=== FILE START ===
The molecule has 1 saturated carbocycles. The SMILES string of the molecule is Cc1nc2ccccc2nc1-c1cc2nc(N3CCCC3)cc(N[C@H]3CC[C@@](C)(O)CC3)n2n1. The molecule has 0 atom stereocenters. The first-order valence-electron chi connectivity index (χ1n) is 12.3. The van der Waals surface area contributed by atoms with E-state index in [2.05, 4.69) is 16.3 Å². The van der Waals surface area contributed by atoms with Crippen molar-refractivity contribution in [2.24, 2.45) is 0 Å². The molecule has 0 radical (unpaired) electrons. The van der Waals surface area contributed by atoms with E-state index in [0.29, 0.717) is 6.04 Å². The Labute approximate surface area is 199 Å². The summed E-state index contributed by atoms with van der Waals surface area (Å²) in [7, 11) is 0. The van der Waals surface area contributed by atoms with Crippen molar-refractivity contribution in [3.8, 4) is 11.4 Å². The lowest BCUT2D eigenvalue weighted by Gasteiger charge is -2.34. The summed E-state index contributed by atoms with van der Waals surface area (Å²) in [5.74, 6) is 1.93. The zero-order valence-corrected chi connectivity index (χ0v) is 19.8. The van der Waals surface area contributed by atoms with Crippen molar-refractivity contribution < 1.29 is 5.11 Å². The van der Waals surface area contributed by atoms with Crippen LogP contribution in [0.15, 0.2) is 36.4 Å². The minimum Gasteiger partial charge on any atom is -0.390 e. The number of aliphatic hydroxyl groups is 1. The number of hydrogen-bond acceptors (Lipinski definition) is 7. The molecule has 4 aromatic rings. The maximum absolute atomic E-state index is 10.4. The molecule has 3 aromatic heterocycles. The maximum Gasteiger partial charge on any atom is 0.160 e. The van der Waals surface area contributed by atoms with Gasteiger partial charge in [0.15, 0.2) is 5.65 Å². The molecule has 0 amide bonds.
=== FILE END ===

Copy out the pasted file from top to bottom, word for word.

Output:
The molecule has 1 saturated carbocycles. The SMILES string of the molecule is Cc1nc2ccccc2nc1-c1cc2nc(N3CCCC3)cc(N[C@H]3CC[C@@](C)(O)CC3)n2n1. The molecule has 0 atom stereocenters. The first-order valence-electron chi connectivity index (χ1n) is 12.3. The van der Waals surface area contributed by atoms with E-state index in [2.05, 4.69) is 16.3 Å². The van der Waals surface area contributed by atoms with Crippen molar-refractivity contribution in [2.24, 2.45) is 0 Å². The molecule has 0 radical (unpaired) electrons. The van der Waals surface area contributed by atoms with E-state index in [0.29, 0.717) is 6.04 Å². The Labute approximate surface area is 199 Å². The summed E-state index contributed by atoms with van der Waals surface area (Å²) in [7, 11) is 0. The van der Waals surface area contributed by atoms with Crippen molar-refractivity contribution in [3.8, 4) is 11.4 Å². The lowest BCUT2D eigenvalue weighted by Gasteiger charge is -2.34. The summed E-state index contributed by atoms with van der Waals surface area (Å²) in [5.74, 6) is 1.93. The zero-order valence-corrected chi connectivity index (χ0v) is 19.8. The van der Waals surface area contributed by atoms with Crippen molar-refractivity contribution < 1.29 is 5.11 Å². The van der Waals surface area contributed by atoms with Crippen LogP contribution in [0.15, 0.2) is 36.4 Å². The minimum Gasteiger partial charge on any atom is -0.390 e. The number of aliphatic hydroxyl groups is 1. The number of hydrogen-bond acceptors (Lipinski definition) is 7. The molecule has 4 aromatic rings. The maximum absolute atomic E-state index is 10.4. The molecule has 3 aromatic heterocycles. The maximum Gasteiger partial charge on any atom is 0.160 e. The van der Waals surface area contributed by atoms with Gasteiger partial charge in [0.15, 0.2) is 5.65 Å². The molecule has 0 amide bonds.